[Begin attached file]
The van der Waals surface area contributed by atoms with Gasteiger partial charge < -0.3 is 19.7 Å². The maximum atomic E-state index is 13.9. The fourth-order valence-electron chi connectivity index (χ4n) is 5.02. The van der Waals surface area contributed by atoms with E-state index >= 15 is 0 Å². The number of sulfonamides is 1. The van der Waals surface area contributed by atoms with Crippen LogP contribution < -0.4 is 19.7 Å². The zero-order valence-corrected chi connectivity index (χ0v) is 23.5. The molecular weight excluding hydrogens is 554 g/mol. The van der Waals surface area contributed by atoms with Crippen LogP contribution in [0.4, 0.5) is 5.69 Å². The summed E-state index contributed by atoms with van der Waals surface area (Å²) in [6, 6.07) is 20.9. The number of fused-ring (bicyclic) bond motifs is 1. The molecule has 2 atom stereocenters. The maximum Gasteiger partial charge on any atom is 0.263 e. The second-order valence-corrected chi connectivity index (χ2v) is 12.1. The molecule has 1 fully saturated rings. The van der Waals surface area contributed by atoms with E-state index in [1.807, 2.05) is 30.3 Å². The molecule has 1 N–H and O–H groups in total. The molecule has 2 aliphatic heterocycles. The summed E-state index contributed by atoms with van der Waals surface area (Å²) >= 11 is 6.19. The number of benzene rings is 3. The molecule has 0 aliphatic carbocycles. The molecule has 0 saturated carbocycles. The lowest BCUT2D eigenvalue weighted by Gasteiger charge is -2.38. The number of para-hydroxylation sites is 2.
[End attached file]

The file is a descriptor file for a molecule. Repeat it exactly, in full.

The van der Waals surface area contributed by atoms with Gasteiger partial charge < -0.3 is 19.7 Å². The maximum atomic E-state index is 13.9. The fourth-order valence-electron chi connectivity index (χ4n) is 5.02. The van der Waals surface area contributed by atoms with E-state index >= 15 is 0 Å². The number of sulfonamides is 1. The van der Waals surface area contributed by atoms with Crippen LogP contribution < -0.4 is 19.7 Å². The zero-order valence-corrected chi connectivity index (χ0v) is 23.5. The molecular weight excluding hydrogens is 554 g/mol. The van der Waals surface area contributed by atoms with Crippen LogP contribution in [0.4, 0.5) is 5.69 Å². The summed E-state index contributed by atoms with van der Waals surface area (Å²) in [6, 6.07) is 20.9. The number of fused-ring (bicyclic) bond motifs is 1. The molecule has 2 atom stereocenters. The maximum Gasteiger partial charge on any atom is 0.263 e. The second-order valence-corrected chi connectivity index (χ2v) is 12.1. The molecule has 1 fully saturated rings. The van der Waals surface area contributed by atoms with E-state index in [1.807, 2.05) is 30.3 Å². The molecule has 1 N–H and O–H groups in total. The molecule has 2 aliphatic heterocycles. The summed E-state index contributed by atoms with van der Waals surface area (Å²) >= 11 is 6.19. The number of benzene rings is 3. The molecule has 0 aliphatic carbocycles. The molecule has 0 saturated carbocycles. The lowest BCUT2D eigenvalue weighted by Gasteiger charge is -2.38. The number of para-hydroxylation sites is 2.